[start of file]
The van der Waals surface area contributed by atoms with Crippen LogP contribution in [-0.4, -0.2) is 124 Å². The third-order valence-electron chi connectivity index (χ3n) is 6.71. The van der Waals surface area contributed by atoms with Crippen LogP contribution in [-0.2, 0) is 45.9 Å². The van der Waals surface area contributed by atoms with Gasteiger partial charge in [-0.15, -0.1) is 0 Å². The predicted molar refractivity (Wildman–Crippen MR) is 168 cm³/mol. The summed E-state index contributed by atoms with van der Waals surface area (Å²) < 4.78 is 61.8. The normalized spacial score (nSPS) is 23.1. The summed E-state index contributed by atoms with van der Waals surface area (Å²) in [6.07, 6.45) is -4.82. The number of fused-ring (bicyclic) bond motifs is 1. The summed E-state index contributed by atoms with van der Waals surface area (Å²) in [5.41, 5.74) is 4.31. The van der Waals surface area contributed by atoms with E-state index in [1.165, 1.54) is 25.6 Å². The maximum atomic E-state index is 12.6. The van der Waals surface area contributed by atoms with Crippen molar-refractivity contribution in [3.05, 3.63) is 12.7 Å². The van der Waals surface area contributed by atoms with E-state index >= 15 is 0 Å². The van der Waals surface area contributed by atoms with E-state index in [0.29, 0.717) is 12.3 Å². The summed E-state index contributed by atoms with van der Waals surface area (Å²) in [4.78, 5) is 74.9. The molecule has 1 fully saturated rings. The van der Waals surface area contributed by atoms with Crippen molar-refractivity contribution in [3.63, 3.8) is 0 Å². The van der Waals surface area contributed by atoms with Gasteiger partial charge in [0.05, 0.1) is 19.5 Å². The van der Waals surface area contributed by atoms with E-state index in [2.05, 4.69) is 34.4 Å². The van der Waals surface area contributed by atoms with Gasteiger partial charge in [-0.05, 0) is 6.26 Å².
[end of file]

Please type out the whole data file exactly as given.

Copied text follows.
The van der Waals surface area contributed by atoms with Crippen LogP contribution in [-0.4, -0.2) is 124 Å². The third-order valence-electron chi connectivity index (χ3n) is 6.71. The van der Waals surface area contributed by atoms with Crippen LogP contribution in [-0.2, 0) is 45.9 Å². The van der Waals surface area contributed by atoms with Gasteiger partial charge in [-0.15, -0.1) is 0 Å². The predicted molar refractivity (Wildman–Crippen MR) is 168 cm³/mol. The summed E-state index contributed by atoms with van der Waals surface area (Å²) < 4.78 is 61.8. The normalized spacial score (nSPS) is 23.1. The summed E-state index contributed by atoms with van der Waals surface area (Å²) in [6.07, 6.45) is -4.82. The number of fused-ring (bicyclic) bond motifs is 1. The summed E-state index contributed by atoms with van der Waals surface area (Å²) in [5.41, 5.74) is 4.31. The van der Waals surface area contributed by atoms with E-state index in [1.165, 1.54) is 25.6 Å². The maximum atomic E-state index is 12.6. The van der Waals surface area contributed by atoms with Crippen molar-refractivity contribution in [3.05, 3.63) is 12.7 Å². The van der Waals surface area contributed by atoms with E-state index >= 15 is 0 Å². The van der Waals surface area contributed by atoms with E-state index in [0.29, 0.717) is 12.3 Å². The summed E-state index contributed by atoms with van der Waals surface area (Å²) in [4.78, 5) is 74.9. The molecule has 1 fully saturated rings. The van der Waals surface area contributed by atoms with Crippen molar-refractivity contribution in [3.63, 3.8) is 0 Å². The van der Waals surface area contributed by atoms with Gasteiger partial charge in [0.05, 0.1) is 19.5 Å². The van der Waals surface area contributed by atoms with E-state index in [2.05, 4.69) is 34.4 Å². The van der Waals surface area contributed by atoms with Gasteiger partial charge in [-0.05, 0) is 6.26 Å².